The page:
flea beetle. There has been quite a bit of drilling in July this year, which exposes the crop to a wider window of risk.”

Theory dictates earlier drilled crops are higher risk because they provide a longer period for the aphids to fly into the crop, Mr Charlton says.

“We’ve seen a lot of problems in sugar beet with virus yellows this summer so, anecdotally, you would expect TuYV pressure to be high this autumn in OSR.”

Conditions

Drilling new season OSR crops into good conditions will have been the priority for growers, and Mr Charlton says he would not recommend adjusting drilling dates specifically to manage TuYV while flea beetle is an issue. However, Agrii agronomist Will Foss questions the impact of TuYV on oilseed rape, and says it is an area that needs to be explored further.

“There has not been much work done for a while. Our trial in Kent a few years ago always had more virus because it’s in a brassica growing area and it is down in the South, so you tend to get very high levels of virus, but the question was whether it really significantly impacted on yield.

“If it was such a big problem all of the TuYV resistant varieties would rise to the top in the variety trials and that doesn’t seem to have happened really.”

There are studies that show some varieties without TuYV resistance genes can carry the virus without detriment to yield, he adds.

“We theorised that maybe with Recommend List and National List trials there was actually a certain amount of selection going on without us realising it, not
specifically for a gene but for a level of tolerance in the existing varieties, which were rising to the top even with the presence of virus.

“If you’re assuming it does rob yield, we’ve now got a lot of varieties with the trait bred in alongside other useful traits and good yields. In the absence of that
there is Biscaya, but using genetics is going to be the main way of dealing with it.”

Over-reliance on one resistance gene is ‘ticking time bomb’

The gene that gives OSR crops their resistance to TuYV was first used in the variety Amalie in 2014 and is now present in all commercial OSR varieties with TuYV resistance But with such varieties now being grown more widely, Prof John Walsh, leader of the Plant–Virus Interactions Group at the University of Warwick, warns of the potential problems of creating strong selection pressure in the virus population and breaking resistance.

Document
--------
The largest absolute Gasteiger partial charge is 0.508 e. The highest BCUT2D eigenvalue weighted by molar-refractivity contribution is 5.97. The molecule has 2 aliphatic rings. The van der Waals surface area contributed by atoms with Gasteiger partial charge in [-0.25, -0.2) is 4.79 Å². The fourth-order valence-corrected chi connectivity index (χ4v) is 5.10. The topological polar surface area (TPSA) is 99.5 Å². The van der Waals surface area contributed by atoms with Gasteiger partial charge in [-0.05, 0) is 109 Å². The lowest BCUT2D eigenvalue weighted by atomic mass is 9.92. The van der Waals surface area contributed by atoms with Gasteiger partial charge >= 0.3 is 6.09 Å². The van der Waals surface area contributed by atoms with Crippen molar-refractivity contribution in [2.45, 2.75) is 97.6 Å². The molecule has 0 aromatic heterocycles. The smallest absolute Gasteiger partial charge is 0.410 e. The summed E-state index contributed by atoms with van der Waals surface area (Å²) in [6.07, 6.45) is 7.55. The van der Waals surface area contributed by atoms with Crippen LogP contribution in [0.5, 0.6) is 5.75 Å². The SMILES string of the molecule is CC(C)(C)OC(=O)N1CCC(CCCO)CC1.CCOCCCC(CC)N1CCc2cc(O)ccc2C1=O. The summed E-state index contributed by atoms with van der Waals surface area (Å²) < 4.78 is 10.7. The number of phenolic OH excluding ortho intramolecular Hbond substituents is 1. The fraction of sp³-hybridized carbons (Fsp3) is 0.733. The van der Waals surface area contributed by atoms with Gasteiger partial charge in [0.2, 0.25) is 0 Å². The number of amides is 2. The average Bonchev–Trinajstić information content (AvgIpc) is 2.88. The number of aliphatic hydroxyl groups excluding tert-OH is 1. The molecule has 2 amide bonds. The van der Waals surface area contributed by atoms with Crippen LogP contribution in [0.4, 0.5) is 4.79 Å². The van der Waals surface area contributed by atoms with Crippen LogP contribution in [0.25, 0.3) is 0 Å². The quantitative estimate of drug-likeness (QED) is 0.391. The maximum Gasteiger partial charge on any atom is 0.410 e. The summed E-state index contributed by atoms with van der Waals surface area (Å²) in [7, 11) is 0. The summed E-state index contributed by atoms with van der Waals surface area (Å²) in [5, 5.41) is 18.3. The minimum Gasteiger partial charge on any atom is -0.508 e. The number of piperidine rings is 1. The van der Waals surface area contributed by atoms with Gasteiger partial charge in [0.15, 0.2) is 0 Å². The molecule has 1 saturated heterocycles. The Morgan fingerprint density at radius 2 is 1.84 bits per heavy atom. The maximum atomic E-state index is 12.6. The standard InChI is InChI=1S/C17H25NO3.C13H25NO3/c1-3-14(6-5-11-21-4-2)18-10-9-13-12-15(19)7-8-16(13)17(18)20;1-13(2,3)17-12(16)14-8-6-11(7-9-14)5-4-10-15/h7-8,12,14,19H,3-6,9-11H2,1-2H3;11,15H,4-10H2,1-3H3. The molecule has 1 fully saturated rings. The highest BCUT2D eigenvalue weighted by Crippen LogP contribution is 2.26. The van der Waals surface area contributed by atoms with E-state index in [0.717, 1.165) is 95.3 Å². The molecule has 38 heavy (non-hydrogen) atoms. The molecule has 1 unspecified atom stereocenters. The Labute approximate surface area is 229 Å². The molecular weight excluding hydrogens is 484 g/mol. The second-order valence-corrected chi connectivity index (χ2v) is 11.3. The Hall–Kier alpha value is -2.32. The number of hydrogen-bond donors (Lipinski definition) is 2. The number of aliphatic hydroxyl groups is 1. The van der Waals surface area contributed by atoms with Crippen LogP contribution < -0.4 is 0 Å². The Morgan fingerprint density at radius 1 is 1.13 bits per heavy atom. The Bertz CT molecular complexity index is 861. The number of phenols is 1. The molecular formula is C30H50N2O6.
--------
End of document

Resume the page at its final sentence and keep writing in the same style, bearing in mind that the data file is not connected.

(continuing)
He says: “Selection pressure has, in the last couple of seasons, started to increase significantly [due to more varieties having TuYV resistance] so it is potentially ticking time bomb.

“Most resistance breaks down fairly rapidly but there are no hard and fast rules, and some have hardly ever broken down, so you can’t predict it.”

The best way to mitigate this is to introduce new or alternative sources of resistance into commercial varieties, says Prof Walsh.

“The resistance being used now came from Chinese cabbage. We have looked at other OSR varieties and there are no particularly strong sources of resistance to TuYV. However, we’ve identified a number of sources of resistance from brassica rapa and brassica oleracea. We’ve produced two different, resynthesized oilseed rape lines from these resistance sources, both of which have different resistances to each other.”

Commercial crops

A Biotechnology and Biological Sciences Research Council Follow-on Funding project at Warwick is enabling researchers to work with four commercial seed companies to incorporate this resynthesized resistance into commercial crops.

“This will take at least 10 years because there has to be a lot of backcrossing with the new material and oilseed rape to get a plant that is agronomically acceptable and will yield well.

“In the project we are identifying molecular markers so plant breeders can track the resistances. This markerassisted selection will rapidly accelerate the integration of resistance into commercial varieties,” says Prof Walsh.

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2020-09-10T13:44:39+01:00September 10th, 2020|Blog Post|